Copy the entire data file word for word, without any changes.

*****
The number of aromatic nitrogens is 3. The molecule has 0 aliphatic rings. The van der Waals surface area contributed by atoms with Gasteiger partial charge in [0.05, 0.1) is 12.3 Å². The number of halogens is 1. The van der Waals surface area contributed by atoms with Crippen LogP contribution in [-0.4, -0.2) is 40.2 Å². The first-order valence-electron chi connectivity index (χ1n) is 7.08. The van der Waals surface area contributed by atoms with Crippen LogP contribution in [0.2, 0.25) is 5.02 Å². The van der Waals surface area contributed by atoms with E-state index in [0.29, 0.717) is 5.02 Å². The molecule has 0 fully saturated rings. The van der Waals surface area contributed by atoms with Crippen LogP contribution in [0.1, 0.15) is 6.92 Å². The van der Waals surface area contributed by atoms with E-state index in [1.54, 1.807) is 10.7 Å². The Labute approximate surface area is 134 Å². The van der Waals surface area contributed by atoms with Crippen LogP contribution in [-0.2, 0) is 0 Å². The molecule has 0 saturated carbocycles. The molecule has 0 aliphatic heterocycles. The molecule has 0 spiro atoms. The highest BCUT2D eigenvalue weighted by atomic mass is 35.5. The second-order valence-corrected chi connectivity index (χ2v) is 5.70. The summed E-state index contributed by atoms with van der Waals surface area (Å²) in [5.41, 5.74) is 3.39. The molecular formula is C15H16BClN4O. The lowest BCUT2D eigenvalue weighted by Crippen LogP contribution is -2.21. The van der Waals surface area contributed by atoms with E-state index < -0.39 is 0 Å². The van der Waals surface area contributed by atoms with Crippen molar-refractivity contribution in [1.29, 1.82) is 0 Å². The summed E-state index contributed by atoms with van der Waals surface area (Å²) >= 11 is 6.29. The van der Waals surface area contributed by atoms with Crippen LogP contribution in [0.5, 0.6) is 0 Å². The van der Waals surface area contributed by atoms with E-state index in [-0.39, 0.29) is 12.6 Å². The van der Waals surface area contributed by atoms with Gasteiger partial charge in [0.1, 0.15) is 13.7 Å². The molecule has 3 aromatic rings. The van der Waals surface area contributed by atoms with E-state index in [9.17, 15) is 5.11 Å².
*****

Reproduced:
The number of aromatic nitrogens is 3. The molecule has 0 aliphatic rings. The van der Waals surface area contributed by atoms with Gasteiger partial charge in [0.05, 0.1) is 12.3 Å². The number of halogens is 1. The van der Waals surface area contributed by atoms with Crippen LogP contribution in [-0.4, -0.2) is 40.2 Å². The first-order valence-electron chi connectivity index (χ1n) is 7.08. The van der Waals surface area contributed by atoms with Crippen LogP contribution in [0.2, 0.25) is 5.02 Å². The van der Waals surface area contributed by atoms with E-state index in [0.29, 0.717) is 5.02 Å². The molecule has 0 fully saturated rings. The van der Waals surface area contributed by atoms with Crippen LogP contribution in [0.1, 0.15) is 6.92 Å². The van der Waals surface area contributed by atoms with E-state index in [1.54, 1.807) is 10.7 Å². The Labute approximate surface area is 134 Å². The van der Waals surface area contributed by atoms with Crippen LogP contribution in [-0.2, 0) is 0 Å². The molecule has 0 saturated carbocycles. The molecule has 0 aliphatic heterocycles. The molecule has 0 spiro atoms. The highest BCUT2D eigenvalue weighted by atomic mass is 35.5. The second-order valence-corrected chi connectivity index (χ2v) is 5.70. The summed E-state index contributed by atoms with van der Waals surface area (Å²) in [5.41, 5.74) is 3.39. The molecular formula is C15H16BClN4O. The lowest BCUT2D eigenvalue weighted by Crippen LogP contribution is -2.21. The van der Waals surface area contributed by atoms with E-state index < -0.39 is 0 Å². The van der Waals surface area contributed by atoms with Crippen molar-refractivity contribution in [1.29, 1.82) is 0 Å². The summed E-state index contributed by atoms with van der Waals surface area (Å²) >= 11 is 6.29. The van der Waals surface area contributed by atoms with Crippen LogP contribution in [0.5, 0.6) is 0 Å². The van der Waals surface area contributed by atoms with E-state index in [-0.39, 0.29) is 12.6 Å². The van der Waals surface area contributed by atoms with Gasteiger partial charge in [0.1, 0.15) is 13.7 Å². The molecule has 3 aromatic rings. The van der Waals surface area contributed by atoms with E-state index in [9.17, 15) is 5.11 Å².